It was believed, however, that to so abandon that position, under the circumstances, would be utterly ruinous; that the necessity under which it was to be done would not be fully understood; that by many it would be construed as a part of a voluntary policy; that at home it would discourage the friends of the Union, embolden its adversaries, and go far to insure to the latter a recognition abroad; that, in fact, it would be our national destruction consummated. This could not be allowed. Starvation was not yet upon the garrison, and ere it would be reached, Fort Pickens might be re-enforced. This last would be a clear indication of policy, and would better enable the country to accept the evacuation of Fort Sumter as a military necessity. An order was at once directed to be sent for the landing of the troops from the steam-ship Brooklyn into Fort Pickens. This order could not go by land, but must take the longer and slower route by sea. The first return news from the order was received just one week before the fall of Sumter. The news itself was that the officer commanding the Sabine, to which vessel the troops had been transferred from the Brooklyn, acting upon some quasi armistice of the late Administration, and of the existence of which the present Administration, up to the time the order was despatched, had only too vague and uncertain rumors to fix attention, had refused to land the troops. To now re-enforce Fort Pickens before a crisis would be reached at Fort Sumter was impossible, rendered so by the near exhaustion of provisions at the latter named fort. In precaution against such a conjuncture the Government had a few days before commenced preparing an expedition, as well adapted as might be, to relieve. Fort Sumter, which expedition was intended to be ultimately used or not, according to circumstances. The strongest anticipated case for using it was now presented, and it was resolved to send it forward as had been intended. In this contingency it was also resolved to notify the Governor of South Carolina that he might expect an attempt would be made to provision the fort, and that if the attempt should not be resisted, there would be no attempt to throw in men, arms, or ammunition, without further notice or in case of an attack upon the fort. This notice was accordingly given, where-upon the fort was attacked and bombarded to its fall, without even awaiting the arrival of the provisioning expedition.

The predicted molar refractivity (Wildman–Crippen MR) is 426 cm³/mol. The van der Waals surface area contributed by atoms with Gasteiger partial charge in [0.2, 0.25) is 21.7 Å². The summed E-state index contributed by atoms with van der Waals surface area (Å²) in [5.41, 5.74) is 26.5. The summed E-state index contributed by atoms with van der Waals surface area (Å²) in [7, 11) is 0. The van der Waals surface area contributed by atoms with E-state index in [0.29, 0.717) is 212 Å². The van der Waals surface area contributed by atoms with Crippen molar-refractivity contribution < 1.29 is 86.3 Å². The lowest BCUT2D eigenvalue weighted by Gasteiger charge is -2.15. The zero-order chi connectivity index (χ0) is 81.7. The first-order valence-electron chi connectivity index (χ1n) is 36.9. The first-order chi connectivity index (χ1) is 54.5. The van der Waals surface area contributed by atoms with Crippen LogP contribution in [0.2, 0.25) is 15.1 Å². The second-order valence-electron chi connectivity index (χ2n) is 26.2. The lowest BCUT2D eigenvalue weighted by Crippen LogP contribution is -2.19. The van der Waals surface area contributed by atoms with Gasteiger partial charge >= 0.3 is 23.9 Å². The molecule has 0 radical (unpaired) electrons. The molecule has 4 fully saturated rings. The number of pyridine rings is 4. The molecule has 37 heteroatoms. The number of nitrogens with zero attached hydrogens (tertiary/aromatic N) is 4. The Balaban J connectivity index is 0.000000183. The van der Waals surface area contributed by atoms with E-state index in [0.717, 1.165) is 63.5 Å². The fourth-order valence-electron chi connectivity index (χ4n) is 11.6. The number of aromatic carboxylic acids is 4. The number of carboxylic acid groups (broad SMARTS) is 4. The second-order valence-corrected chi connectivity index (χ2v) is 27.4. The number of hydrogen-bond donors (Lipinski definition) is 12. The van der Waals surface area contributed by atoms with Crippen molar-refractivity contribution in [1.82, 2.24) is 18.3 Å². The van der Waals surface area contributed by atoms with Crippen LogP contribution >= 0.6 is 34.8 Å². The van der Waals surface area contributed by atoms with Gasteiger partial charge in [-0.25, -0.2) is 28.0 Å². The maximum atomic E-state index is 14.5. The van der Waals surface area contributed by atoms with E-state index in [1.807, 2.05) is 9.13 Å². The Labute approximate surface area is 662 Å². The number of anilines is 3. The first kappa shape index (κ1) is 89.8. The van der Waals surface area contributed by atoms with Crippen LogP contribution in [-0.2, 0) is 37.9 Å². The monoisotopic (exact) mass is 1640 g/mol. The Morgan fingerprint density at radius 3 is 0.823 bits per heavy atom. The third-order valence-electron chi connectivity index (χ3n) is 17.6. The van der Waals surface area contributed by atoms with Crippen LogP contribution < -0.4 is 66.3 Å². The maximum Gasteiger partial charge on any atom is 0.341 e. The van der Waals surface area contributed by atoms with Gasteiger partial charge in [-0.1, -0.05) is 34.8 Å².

It is thus seen that the assault upon, and reduction of Fort Sumter, was, in no sense, a matter of self-defence on the part of the assailants. They well knew that the garrison in the fort could by no possibility commit aggression upon them; they knew they were expressly notified that the giving of bread to the few brave and hungry men of the garrison was all which would on that occasion be attempted, unless themselves, by resisting so much, should provoke more. They knew that this Government desired to keep the garrison in the fort, not to assail them, but merely to maintain visible possession, and thus to preserve the Union from actual and immediate dissolution; trusting,